From 1792 to 1815 a series of large-scale wars between the Republic (later Empire) of France and the nations of Europe shook the world.
The young United States found itself caught in the middle as Great Britain and France vied for supremacy on the high seas and on land.
American citizens were pressed into service in the British Royal Navy and American merchant ships were seized by both sides. Presidents
Thomas Jefferson and James Madison responded with the Embargo Act of 1807 and the Non-Intercourse Act of 1809 to stop exports to the
warring powers. Tension continued to grow between the United States and Great Britain.
American leaders also suspected British agents of aiding the Indian resistance movement which was led by the Shawnee chief Tecumseh.
From 1806 to 1811 Tecumseh sought to unite the Northwest Indian tribes against American expansion into their lands. In 1811 William
Henry Harrison, the governor of the Indiana Territory, led a punitive expedition to disperse Tecumseh's followers. At the Battle of
Tippecanoe he managed to stave off an Indian attack on his camp. Upon reaching Tecumseh's village he reported the discovery of a cache
of supplies and arms from the British agents in Canada.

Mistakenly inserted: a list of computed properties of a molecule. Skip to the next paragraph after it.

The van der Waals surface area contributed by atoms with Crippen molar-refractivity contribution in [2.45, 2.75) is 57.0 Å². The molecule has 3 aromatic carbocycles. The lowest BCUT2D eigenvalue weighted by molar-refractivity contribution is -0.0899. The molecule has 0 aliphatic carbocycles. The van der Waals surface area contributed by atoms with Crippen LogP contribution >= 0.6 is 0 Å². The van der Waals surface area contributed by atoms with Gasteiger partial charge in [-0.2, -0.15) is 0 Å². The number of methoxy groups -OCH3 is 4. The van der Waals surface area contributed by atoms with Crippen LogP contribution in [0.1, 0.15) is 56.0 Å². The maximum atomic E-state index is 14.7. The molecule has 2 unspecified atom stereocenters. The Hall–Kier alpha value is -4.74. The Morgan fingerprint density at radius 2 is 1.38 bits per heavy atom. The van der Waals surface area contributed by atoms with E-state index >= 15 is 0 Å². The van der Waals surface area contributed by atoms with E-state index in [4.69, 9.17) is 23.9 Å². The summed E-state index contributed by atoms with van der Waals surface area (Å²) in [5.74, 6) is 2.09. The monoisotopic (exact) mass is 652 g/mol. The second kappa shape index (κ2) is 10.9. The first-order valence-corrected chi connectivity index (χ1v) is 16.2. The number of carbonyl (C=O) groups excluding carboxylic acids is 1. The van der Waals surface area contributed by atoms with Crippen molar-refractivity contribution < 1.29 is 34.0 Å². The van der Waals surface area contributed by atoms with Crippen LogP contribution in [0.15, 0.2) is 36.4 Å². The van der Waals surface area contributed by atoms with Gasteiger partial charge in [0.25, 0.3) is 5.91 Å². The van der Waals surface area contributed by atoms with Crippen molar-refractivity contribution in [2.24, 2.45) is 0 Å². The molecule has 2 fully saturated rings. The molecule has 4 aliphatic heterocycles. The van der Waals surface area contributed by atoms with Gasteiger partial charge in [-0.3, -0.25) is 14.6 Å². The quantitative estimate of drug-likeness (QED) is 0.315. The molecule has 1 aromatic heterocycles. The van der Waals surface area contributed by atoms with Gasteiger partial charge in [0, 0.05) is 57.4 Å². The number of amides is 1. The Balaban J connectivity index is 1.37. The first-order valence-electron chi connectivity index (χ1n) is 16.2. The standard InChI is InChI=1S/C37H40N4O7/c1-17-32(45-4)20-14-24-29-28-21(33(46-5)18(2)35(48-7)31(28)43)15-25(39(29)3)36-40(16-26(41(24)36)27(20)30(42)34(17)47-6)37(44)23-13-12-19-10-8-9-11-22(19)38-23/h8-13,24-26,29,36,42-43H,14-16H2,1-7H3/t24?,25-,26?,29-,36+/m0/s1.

On June 18, 1812 President James Madison signed an Act of Congress formally declaring war on Great Britain. In his message to the
people, President Madison cited Britain's impressment of American citizens as well as support for hostile Indians. Unknown to
him, the British formally rescinded their policy of impressment on June 23. By the time news of this reached America, it was too
late. The War of 1812 had been set in motion.
The Madison administration planned a three-pronged invasion against Canada. At each point of attack, the small British and Canadian
garrisons would be outnumbered by American armies mostly composed of state militia and volunteers.
General Hull was assigned to march to Detroit and cross the Detroit River to capture the major British base at Fort Amherstburg (Malden).
General Hull's army finally reached Detroit on July 5, 1812. The British only had a small garrison at Fort Amherstburg and Hull
decided to launch his invasion on July 12. The Americans landed at the town of Sandwich and sent detachments out to seize supplies
and to scope out the British defenses. General Hull decided that he would not be able to take the fort without heavy artillery. When
he heard that Fort Mackinac in the north had surrendered to a surprise attack, Hull retreated back to Detroit.
General Sir Isaac Brock, the British commander of Upper Canada, was able to rush up Lake Erie with reinforcements for Malden. After a
short bombardment, General Brock threatened Hull with an Indian massacre if he did not surrender. Cut off from supplies and
reinforcements, Hull's army laid down its arms on August 16, 1812.
The fall of Detroit meant that control of the Michigan Territory, from the straits of Mackinac all the way south to the Maumee River,
reverted to the British. The loss of Hull's army also mean that forts and settlements throughout the Northwest frontier were threatened.
The Americans on the Northwest frontier, especially in the states of Ohio, Kentucky and Pennsylvania were not idle after the fall of Detroit.
Several thousand volunteers had already been raised to reinforce Hull's army. William Henry Harrison, former governor of the Indiana